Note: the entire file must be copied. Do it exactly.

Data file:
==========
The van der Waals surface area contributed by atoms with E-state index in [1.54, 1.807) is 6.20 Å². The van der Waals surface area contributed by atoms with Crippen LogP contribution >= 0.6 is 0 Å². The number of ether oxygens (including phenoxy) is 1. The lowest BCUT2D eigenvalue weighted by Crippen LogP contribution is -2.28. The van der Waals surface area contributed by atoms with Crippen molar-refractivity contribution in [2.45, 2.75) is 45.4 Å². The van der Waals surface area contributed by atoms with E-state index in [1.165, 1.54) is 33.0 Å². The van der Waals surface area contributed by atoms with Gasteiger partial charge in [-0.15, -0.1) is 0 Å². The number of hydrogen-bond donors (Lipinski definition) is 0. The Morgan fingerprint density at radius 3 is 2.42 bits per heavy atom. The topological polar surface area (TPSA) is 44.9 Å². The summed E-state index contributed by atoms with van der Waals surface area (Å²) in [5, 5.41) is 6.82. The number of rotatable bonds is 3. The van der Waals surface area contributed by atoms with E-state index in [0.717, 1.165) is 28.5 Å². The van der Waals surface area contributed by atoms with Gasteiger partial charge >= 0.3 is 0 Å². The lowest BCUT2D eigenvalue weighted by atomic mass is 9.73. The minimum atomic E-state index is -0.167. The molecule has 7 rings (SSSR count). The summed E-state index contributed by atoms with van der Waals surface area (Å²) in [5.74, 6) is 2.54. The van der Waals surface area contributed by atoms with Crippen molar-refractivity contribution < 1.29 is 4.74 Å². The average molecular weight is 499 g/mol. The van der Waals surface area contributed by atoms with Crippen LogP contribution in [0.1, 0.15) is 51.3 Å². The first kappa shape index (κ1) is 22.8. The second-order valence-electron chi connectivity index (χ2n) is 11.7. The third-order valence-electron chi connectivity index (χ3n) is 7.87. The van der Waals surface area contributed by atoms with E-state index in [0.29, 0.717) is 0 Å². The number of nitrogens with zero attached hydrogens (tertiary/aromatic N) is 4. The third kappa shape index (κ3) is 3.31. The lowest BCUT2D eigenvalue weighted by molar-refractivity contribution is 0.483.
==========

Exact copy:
The van der Waals surface area contributed by atoms with E-state index in [1.54, 1.807) is 6.20 Å². The van der Waals surface area contributed by atoms with Crippen LogP contribution >= 0.6 is 0 Å². The number of ether oxygens (including phenoxy) is 1. The lowest BCUT2D eigenvalue weighted by Crippen LogP contribution is -2.28. The van der Waals surface area contributed by atoms with Crippen molar-refractivity contribution in [2.45, 2.75) is 45.4 Å². The van der Waals surface area contributed by atoms with E-state index in [1.165, 1.54) is 33.0 Å². The van der Waals surface area contributed by atoms with Gasteiger partial charge in [-0.15, -0.1) is 0 Å². The number of hydrogen-bond donors (Lipinski definition) is 0. The Morgan fingerprint density at radius 3 is 2.42 bits per heavy atom. The topological polar surface area (TPSA) is 44.9 Å². The summed E-state index contributed by atoms with van der Waals surface area (Å²) in [5, 5.41) is 6.82. The number of rotatable bonds is 3. The van der Waals surface area contributed by atoms with E-state index in [0.717, 1.165) is 28.5 Å². The van der Waals surface area contributed by atoms with Gasteiger partial charge >= 0.3 is 0 Å². The lowest BCUT2D eigenvalue weighted by atomic mass is 9.73. The minimum atomic E-state index is -0.167. The molecule has 7 rings (SSSR count). The summed E-state index contributed by atoms with van der Waals surface area (Å²) in [5.74, 6) is 2.54. The van der Waals surface area contributed by atoms with Crippen molar-refractivity contribution < 1.29 is 4.74 Å². The average molecular weight is 499 g/mol. The van der Waals surface area contributed by atoms with Crippen LogP contribution in [0.1, 0.15) is 51.3 Å². The first kappa shape index (κ1) is 22.8. The second-order valence-electron chi connectivity index (χ2n) is 11.7. The third-order valence-electron chi connectivity index (χ3n) is 7.87. The van der Waals surface area contributed by atoms with E-state index in [0.29, 0.717) is 0 Å². The number of nitrogens with zero attached hydrogens (tertiary/aromatic N) is 4. The third kappa shape index (κ3) is 3.31. The lowest BCUT2D eigenvalue weighted by molar-refractivity contribution is 0.483.